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This article is more than 1 month old.

Can marketers conquer Space?

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Brands have gone to Space before, but a new age of Space travel and tourism could provide more opportunities to hitch a ride

Can marketers conquer Space?
It was July 21, 1969. Apollo 11, the spaceflight that first landed humans on the Moon, also took along Swiss watchmaker Omega's Speedmaster Moonwatch. Astronauts on that mission were spotted wearing the iconic watch. Omega worked closely with American Space agency NASA for five years to test and make a Space-fit chronograph. In the early 1960s, Swedish camera manufacturer Hasselblad also collaborated with NASA to modify and refine cameras suitable for various Space projects. Those captures gave the brand confidence to develop the first camera that landed on the moon and took the iconic photos that are now a part of history.
Some brands want to be positioned “out of this world”. In 2012, Austrian skydiver Felix Baumgartner dropped from near-Space (23 miles high) back to the Earth’s surface. This mission that hit stratospheric heights, literally, was funded and created by energy drink Red Bull. $30 million was spent on the Stratos project, which Red Bull refused to label as an ‘ad campaign’. Back then, Red Bull sales went through the roof, hitting the $500 million in sales mark.
Over the years, brands have also looked to Space to create Instagrammable moments on Earth. Last year, American beauty brand Estee Lauder sent ten bottles of its Night Repair serum to the International Space Station, where astronauts took pictures of the bottle with the cosmos as a backdrop. According to reports, the company paid NASA roughly $128,000 for the photoshoot.
Who’s got a ticket to ride
The new galactic race is on with billionaires like Jeff Bezos, Richard Branson and Elon Musk all setting their sights on Space. Bezos’s company Blue Origin already has two more trips scheduled later this year, while Virgin Galactic, founded by Branson, has at least 600 people who have already paid around $250,000 each for tickets on future flights. Musk’s company SpaceX is developing core technologies to extend mankind’s reach into Space for commercial purposes.
Space travel for people who have not spent their entire adult lives training for it is becoming a real thing. The allure of Space is not limited to billionaires though. As Space tourism gains more traction and attention, naturally, more marketers might want in. The question is how can they capture that space in a way that’s not wasteful?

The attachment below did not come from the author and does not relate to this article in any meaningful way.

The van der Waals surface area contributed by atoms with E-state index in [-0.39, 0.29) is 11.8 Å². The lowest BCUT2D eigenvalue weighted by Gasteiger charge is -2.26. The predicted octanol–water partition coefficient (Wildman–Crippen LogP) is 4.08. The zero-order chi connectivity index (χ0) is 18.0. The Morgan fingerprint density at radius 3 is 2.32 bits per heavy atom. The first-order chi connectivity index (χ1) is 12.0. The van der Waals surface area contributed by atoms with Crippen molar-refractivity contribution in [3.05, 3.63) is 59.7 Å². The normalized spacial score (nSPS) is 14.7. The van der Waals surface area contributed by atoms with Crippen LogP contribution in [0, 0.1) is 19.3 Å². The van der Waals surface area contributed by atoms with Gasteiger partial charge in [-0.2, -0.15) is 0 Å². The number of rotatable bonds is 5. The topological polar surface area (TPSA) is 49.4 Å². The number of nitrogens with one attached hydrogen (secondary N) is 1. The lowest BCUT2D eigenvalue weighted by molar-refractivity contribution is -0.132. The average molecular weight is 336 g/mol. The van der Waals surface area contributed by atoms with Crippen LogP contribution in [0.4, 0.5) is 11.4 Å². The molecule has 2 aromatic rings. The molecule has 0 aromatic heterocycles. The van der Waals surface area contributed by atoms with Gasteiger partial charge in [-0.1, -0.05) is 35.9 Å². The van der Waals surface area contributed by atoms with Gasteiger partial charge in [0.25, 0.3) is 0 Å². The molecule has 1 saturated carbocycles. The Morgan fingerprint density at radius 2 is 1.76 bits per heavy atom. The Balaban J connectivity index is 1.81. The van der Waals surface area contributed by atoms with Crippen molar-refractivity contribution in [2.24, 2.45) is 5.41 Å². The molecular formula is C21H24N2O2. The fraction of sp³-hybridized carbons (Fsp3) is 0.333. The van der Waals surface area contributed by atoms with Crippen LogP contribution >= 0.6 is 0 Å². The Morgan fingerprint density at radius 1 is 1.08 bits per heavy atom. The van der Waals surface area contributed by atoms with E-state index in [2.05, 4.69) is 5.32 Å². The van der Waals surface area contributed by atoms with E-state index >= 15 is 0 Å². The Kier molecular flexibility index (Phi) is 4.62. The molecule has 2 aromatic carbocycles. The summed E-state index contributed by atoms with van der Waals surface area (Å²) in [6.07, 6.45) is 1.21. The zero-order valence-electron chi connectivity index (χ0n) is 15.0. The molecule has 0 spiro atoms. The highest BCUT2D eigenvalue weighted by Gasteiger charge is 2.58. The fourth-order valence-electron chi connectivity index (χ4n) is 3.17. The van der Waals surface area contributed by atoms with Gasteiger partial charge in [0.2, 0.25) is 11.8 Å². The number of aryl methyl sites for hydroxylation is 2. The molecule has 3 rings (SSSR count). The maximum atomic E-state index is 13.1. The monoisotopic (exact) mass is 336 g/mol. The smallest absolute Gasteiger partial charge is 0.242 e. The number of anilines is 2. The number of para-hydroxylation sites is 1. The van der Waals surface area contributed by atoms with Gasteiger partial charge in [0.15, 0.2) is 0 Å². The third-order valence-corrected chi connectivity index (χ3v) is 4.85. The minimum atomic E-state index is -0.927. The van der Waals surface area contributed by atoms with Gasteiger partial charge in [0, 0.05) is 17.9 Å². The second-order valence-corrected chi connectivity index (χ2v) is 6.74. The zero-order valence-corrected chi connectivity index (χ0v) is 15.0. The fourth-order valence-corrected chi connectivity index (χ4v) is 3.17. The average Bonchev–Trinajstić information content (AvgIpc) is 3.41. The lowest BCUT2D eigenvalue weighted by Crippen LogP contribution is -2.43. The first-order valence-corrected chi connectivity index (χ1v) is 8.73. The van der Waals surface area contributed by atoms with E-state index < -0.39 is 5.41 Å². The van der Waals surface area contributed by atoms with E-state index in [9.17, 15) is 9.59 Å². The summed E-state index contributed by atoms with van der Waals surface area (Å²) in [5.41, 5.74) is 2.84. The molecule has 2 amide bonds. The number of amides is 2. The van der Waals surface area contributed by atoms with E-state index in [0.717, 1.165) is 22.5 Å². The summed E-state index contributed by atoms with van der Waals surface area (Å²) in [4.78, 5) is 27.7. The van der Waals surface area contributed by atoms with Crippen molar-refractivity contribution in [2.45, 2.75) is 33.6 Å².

Confectionery major Mars Wrigley kicked off its Space adventure with Jeff Bezos. The company is creating a limited-edition Zero-G pack of Skittles to commemorate the brand leaving Earth's atmosphere for the first time ever. Bezos and his fellow passengers were seen tossing Skittles at each other and catching them in their mouths when they hit zero-gravity during an 11-minute flight.
“I think in the future astronauts' outfits will begin to resemble that of F1 drivers. 100 logos stitched everywhere,” says Devaiah Bopanna, co-founder and chief content officer of All Things Small. He foresees “really weird records being set” as brands try to score ‘firsts’. “First brand of chips to reach Space, the first brand of chips to be eaten in Space, the first brand of chips to be eaten in Space while using a floating zero-gravity ketchup. You will see a bunch of brands trying to land some ideas based on painful puns around ‘Space’. So, brace your marketing self for impact.”
Space marketing is not for everyone
The opportunities for brands are far and beyond, believes Preetham Venkky, president of 22feet Tribal Worldwide and chief digital officer of DDB Mudra Group. “Brands are developed more in the consumer’s mind than in boardrooms,” says Venkky, “an association with Space can be used either as a defining moment, as a stunt or as a trend-jack. Thoughtful brands will use the opportunity to reinforce their brand values and brand promise.” Just like Red Bull did with the Baumgartner association. It cemented the brand’s positioning of aiding in peak physical performance and humorously tied it to ‘Red Bull gives you wings’.
Brands like Tesla though took the route of putting a Tesla Roadster with a space-suit clad mannequin into Space. (It’s currently doing a flyby over Mars.) Before Tesla, Nestle-owned brand Kit-Kat sent a pack of chocolate biscuits into Space and streamed the experience using a GoPro. “A lot of these brands are using Space not as a branding outlet but more as an activation. The act itself and its reach is then carrying the perception of the brand,” Venkky underscores the difference.
Manoj Jacob, senior creative director at ad agency BBDO India, is a bit more critical of the possibility of a Space-age for marketers. “Earlier marketers created their own trends. But today’s marketers don’t want to go through the hard work of creating a trend. That takes time and effort. They (marketers) just want to jump on to the latest trend and suck it dry.” That’s why his advice to marketers is “don’t jump on this billionaire Space fetish. Instead, take a contrarian approach. Where they subtly ridicule these space cowboys and their bid to do what man has been doing since the 60s.” Picture this: A billboard with a huge arrow pointing at an empty parking spot — “Hey Jeff, here’s some space.”